June 02, 2021 12:54
Some 100 million people around the world are now paid-up fans of K-pop, which has become a global industry to reckon with.
The stars and starlets are only too happy to feed the frenzy. "K-pop superstars have adopted this long-running idea of 'superserving' their active fans, as Shin Cho, head of K-pop and J-pop for Warner Music Asia, calls it, and built it into an international 'fandustry,'" Billboard magazine wrote analyzing the trend.
"Fandoms are no longer about stickers and promotional photos. Artists are using their most enthusiastic followers to help make key decisions about release dates, tour launches and merch, to spread the word about key developments and to generate revenue through membership fees," it added.
Last year K-pop was the fastest-growing music genre in the world last year, spearheaded by super boy band Bangtan Boys, also known as BTS. According to the International Federation of the Phonographic Industry, the Korean music industry increased 44.8 percent in 2020.
Start-up companies also capitalize on the burgeoning market relying on the legions of fans loyal to their idols. Apart from big players like Hybe (formerly Big Hit Entertainment that manages BTS) and web platform Weverse, they include Stari and CELEBe, which sell video messages from K-pop stars, and Dukzill, which sells K-pop merchandise.
Entrepreneur Ahn Tae-hyun realized that there was no platform providing one-on-one services from idols for fans and opened Stari with a couple of friends last year. Stari now has subscribers in 40 countries including Belgium, Japan, Sweden and the U.S. English subtitles are offered, but fans prefer their personalized messages in Korean.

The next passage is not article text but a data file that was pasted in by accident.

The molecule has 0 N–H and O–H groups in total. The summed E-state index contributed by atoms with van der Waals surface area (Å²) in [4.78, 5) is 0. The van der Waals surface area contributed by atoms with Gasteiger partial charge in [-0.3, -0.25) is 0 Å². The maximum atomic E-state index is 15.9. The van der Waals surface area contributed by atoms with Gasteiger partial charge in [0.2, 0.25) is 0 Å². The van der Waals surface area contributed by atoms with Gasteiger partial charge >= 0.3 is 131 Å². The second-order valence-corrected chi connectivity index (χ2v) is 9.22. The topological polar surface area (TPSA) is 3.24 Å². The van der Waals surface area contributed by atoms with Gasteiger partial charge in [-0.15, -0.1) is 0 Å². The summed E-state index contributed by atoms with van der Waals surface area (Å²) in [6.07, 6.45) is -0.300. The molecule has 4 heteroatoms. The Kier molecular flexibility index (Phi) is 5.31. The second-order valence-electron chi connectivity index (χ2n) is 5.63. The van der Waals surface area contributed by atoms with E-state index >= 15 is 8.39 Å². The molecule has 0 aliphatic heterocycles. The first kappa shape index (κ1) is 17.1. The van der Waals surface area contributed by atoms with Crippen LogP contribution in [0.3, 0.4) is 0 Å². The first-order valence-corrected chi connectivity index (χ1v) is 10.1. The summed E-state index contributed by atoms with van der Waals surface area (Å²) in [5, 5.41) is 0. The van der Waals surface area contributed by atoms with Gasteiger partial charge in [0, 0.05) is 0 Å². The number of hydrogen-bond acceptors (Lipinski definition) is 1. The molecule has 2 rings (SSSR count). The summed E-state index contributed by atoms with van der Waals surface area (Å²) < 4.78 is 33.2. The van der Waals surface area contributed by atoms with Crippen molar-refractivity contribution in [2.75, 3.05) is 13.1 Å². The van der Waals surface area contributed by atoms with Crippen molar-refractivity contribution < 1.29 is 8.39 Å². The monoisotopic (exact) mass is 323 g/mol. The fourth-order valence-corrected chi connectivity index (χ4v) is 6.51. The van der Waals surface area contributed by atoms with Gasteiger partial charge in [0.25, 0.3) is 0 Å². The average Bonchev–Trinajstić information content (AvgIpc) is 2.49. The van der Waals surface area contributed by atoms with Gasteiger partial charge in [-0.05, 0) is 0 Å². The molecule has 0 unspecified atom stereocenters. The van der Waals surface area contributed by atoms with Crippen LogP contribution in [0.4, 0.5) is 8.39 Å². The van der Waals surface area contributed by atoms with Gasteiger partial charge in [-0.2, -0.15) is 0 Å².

"Korean is the universal language among K-pop fans. Custom-made videos and voice messages become their own merchandise," Ahn said. Foreign fans account for 65 percent of Stari's clients.
StarPlay, a platform where fans can vote for their favorite K-pop stars, has 3.3 million subscribers in 150 countries. The market size is estimated at W8 trillion and growing (US$1=W1,108).
Other opportunities created by the "metaverse" or virtual shared space market. Girl band Black Pink's space on Naver's three-dimensional avatar platform "Zepeto" drew 13 million hits six months after it opened. Fans can use the platform to make friends with other avatars and create new worlds.
Ahn at Stari said, "The creativity and spending power of the younger generation, who are vocal about social issues and boldly pursue their interests, are the keys to the growth of the fan industry."
French President Emmanuel Macron recently asked people on Twitter what they would buy if they could spend 300 euros on books, music, movies, exhibitions or concerts, and one fan wrote, "A concert held by BTS, thank you. Please stream BTS' 'Butter,' Mr. President." The comment was retweeted more than 5,000 times and drew more than 20,000 likes.
According to Twitter, references to K-pop on the social networking platform surged from 5.09 million in 2010 to 6.1 billion last year.
Australian website The Conversation, a network of not-for-profit media outlets, noted that K-pop fans evolved into a movement fueled by positive influence and charitable donations. "K-pop fans are creative, dedicated and social -- we should take them seriously," it claimed. "While it may be tempting to dismiss fan activity as evidence of highly successful marketing techniques, these fan networks actually perform an increasingly important role as a source of social belonging."
A key example is Kpop4Planet, which was created in March to support environmental causes. Kpop4Planet organizer Nurul Sarifah of Indonesia said in a CNN interview that he is convinced fans could coalesce into a civic movement for change.
- Copyright © Chosunilbo & Chosun.com